Shares of Zomato have managed to catch the attention of investors on Dalal Street. Notably, the stock is down over 57 per cent from its 52-week high of Rs 148.85, hit on December 9, 2021. However, it is up over 60 per cent from its 52-week low of Rs 40.55, hit on July 27, 2022.
Recently, Alipay dumped Rs 1,631 crore worth of company shares in the bulk deal and a subsidiary of Singapore-based sovereign wealth fund Temasek emerged as a buyer and bought 9.8 crore shares at Rs 62 a piece worth Rs 607.60 crore. The company's co-founder, Mohit Gupta, resigned earlier this month after about five years at the company.
So is the worst over for Zomato? Where is the stock headed in the near term? "The worse of news is factored in with the exit of much senior leadership, the exit of some anchor investors, fall in valuations of tech stocks globally," Divam Sharma, Founder at Green Portfolio told Business Today.
"If you look at Zomato’s balance sheet, they are debt free, they have a good cash
The ecosystem of food delivery is here to stay while the market is further consolidating. We have recently seen Amazon go out of the food delivery business. As it turns out, if you look at the 3 stages of a business cycle evolution, the people who were a part of the early stage, it's very rare that they are able to deliver at stage 2 or stage 3 of the business. Zomato is at stage 3 and will anyways need a new set of leaders," he added.
"There is a valuation for everything and these valuations are turning comfortable considering the moats, entry barriers, and inroads that the business has made. We are seeing a new set of FPIs and institutional investors entering the business at these levels and also giving Buy Research Ratings Although Indian markets are still evolving on these new-age companies. Very high-risk investors should consider investing or holding these stocks hereon," Sharma said.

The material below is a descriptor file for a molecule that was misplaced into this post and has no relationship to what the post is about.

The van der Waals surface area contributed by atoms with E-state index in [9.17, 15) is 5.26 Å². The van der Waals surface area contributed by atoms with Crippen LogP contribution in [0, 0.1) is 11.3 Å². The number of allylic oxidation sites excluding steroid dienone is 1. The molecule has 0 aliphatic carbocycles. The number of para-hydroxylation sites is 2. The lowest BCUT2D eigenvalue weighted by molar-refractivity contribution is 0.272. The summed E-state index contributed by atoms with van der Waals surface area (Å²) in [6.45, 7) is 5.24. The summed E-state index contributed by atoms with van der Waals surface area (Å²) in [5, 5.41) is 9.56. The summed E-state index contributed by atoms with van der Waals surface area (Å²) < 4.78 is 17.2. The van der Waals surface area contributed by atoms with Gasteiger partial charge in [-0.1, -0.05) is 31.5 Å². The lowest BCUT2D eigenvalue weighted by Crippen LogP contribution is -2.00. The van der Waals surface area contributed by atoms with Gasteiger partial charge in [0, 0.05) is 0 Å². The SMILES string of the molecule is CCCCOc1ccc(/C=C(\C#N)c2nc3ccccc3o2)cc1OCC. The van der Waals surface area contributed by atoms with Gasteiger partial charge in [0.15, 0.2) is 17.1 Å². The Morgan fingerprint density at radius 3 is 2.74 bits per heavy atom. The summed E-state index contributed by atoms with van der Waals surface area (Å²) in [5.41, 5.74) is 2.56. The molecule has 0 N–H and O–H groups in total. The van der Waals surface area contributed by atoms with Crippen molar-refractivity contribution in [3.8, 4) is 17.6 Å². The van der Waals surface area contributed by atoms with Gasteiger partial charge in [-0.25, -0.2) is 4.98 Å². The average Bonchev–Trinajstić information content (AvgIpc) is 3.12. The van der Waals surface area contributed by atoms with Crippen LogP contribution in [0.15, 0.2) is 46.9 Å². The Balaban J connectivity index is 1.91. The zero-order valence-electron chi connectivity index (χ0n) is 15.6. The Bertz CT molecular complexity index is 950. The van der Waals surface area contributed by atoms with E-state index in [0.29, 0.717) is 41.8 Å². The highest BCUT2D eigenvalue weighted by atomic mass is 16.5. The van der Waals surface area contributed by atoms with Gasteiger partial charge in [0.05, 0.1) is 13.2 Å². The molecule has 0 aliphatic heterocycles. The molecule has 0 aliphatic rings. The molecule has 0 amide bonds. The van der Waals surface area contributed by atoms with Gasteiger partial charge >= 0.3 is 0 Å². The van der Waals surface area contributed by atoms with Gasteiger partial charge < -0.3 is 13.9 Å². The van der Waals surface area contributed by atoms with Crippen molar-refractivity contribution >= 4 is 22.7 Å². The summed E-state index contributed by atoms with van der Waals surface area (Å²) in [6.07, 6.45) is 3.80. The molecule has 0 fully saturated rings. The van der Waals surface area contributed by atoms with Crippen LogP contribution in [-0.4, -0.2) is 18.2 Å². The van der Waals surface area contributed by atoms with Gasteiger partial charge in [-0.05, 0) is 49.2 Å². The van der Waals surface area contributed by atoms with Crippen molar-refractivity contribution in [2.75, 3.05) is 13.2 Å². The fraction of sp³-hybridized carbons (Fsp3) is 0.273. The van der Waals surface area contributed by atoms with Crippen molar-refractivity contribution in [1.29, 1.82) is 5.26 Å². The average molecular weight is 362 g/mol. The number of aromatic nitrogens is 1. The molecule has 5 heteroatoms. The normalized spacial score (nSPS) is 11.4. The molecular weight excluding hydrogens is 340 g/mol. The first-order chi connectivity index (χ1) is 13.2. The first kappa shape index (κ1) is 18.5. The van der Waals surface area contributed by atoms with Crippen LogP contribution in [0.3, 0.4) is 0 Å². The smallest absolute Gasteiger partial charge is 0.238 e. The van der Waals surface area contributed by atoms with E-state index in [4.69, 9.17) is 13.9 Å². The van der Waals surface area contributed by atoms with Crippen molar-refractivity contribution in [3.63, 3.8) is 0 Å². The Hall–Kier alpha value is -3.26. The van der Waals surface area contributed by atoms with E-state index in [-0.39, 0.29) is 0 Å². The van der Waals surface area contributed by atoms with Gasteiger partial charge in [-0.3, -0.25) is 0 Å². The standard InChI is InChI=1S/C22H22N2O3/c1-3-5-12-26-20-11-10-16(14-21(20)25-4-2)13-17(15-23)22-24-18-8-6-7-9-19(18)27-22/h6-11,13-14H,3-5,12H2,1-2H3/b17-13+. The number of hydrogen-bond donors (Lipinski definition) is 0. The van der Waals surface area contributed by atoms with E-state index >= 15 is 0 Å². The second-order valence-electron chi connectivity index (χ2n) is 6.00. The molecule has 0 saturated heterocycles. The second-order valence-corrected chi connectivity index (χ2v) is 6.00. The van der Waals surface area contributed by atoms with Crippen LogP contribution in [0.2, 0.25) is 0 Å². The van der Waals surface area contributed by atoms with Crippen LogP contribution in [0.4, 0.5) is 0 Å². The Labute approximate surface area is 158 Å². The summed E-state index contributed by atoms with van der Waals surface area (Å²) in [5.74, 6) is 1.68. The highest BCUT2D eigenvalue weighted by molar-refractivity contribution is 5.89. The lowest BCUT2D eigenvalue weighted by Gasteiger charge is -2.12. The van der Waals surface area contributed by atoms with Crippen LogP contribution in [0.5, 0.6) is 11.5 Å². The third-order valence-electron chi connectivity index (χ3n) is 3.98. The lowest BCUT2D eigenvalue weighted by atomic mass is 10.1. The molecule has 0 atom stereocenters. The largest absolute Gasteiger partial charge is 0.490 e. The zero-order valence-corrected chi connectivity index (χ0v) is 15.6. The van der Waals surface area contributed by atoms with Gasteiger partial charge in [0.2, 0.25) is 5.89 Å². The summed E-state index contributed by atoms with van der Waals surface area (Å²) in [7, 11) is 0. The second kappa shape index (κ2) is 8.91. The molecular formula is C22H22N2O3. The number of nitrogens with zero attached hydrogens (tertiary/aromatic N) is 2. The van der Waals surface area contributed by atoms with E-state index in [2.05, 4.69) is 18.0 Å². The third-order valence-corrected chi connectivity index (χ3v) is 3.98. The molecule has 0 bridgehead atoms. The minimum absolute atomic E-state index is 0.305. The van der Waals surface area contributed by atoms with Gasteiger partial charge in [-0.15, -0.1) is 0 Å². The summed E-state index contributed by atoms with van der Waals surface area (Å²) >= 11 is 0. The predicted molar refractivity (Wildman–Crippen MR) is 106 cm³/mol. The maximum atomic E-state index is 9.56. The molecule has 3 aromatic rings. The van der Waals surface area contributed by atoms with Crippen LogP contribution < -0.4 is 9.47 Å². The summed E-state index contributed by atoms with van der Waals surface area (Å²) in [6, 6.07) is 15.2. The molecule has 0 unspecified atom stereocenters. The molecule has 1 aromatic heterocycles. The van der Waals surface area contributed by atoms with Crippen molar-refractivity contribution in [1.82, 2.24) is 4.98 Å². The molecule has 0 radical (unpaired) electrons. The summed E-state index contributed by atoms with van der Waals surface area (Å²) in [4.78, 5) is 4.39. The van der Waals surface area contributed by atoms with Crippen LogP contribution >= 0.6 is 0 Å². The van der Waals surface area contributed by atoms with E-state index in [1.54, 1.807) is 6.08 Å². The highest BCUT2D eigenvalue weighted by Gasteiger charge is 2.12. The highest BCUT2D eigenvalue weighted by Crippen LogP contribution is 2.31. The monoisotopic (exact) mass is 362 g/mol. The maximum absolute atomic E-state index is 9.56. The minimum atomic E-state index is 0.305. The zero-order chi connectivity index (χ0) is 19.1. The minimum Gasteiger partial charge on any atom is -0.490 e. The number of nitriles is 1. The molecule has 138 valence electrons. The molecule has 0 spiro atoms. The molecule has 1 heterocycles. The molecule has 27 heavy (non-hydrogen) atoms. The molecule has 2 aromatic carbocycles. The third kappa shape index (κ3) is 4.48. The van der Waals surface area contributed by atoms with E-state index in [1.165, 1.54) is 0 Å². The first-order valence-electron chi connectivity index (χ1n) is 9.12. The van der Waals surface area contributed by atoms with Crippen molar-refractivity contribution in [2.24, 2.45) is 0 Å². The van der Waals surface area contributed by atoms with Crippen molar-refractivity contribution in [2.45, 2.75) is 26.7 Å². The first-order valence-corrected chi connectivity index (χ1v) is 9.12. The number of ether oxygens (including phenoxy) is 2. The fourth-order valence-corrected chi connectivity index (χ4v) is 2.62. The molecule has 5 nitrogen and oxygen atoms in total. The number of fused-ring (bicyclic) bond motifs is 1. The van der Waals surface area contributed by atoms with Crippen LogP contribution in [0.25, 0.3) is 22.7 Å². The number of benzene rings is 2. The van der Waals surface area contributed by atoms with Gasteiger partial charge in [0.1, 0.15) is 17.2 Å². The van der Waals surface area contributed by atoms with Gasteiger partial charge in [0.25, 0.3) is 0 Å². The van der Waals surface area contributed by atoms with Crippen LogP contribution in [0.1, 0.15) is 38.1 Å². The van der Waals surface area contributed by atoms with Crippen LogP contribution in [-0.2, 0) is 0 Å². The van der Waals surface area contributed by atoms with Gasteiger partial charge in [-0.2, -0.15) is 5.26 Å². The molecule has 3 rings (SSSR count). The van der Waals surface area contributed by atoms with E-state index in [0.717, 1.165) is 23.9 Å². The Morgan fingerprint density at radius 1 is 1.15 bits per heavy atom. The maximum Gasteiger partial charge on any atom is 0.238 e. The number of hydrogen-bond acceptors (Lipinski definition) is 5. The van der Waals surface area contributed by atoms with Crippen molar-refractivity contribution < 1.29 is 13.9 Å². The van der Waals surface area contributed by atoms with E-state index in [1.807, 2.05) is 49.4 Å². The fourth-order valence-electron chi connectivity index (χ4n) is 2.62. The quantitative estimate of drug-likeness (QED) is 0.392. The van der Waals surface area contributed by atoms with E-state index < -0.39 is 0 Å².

He further added that it took Amazon many years to turn profitable. However, a significant value was created for the shareholders holding the shares for the long term. Zomato has significantly grown over the past many years and has a proven track record of establishing the business. Profitability continues to remain a concern, but post the significant fall, the valuations also look comfortable.
Currently in Zomato FIIs hold a 57.87% stake which in the previous quarter was at 10%, the significant change has been due to the movement of investors from public investors.
The FPI shareholding has grown from 17.7% in August to 26.7% in September. The company has not commented on whom they plan to hire or have hired. Most of the resignations have been non-KMPs.
Jefferies has a 'Buy' rating on the stock with a target price of Rs 100, suggesting an upside of 56 per cent. Tough times have changed the focus and brought acute focus on cash flow across start-ups. Zomato management has also accelerated its journey towards better unit economics. Management is targeting Ebitda break-even (ex-Blinkit) by Mar'23 or latest by Sep'23 - this would be led by better profits in food delivery. The company was already cashflow positive in 2QFY23, it said.
"The stock now trades at 1.0x 1Y forward blended EV/GMV and 3.5x EV/Revenue. While this is at a premium to global & regional peers, this is justified in the context of long growth run-way along with higher explicit medium-term forecasts on GMV (30% for Zomato Food del vs. 10-20% for peers). We also see a consistent improvement in profitability in food delivery despite strong 30% CAGR over FY22-25E (well ahead of global/regional peers)," it added.
JM Financial believes that there is immense potential for the food delivery industry to enlarge its consumer base and grow meaningfully bigger over time.
It has a target of Rs 126 on the stock. However, it noted that macro challenges may weigh on the near-term growth trajectory of Zomato.
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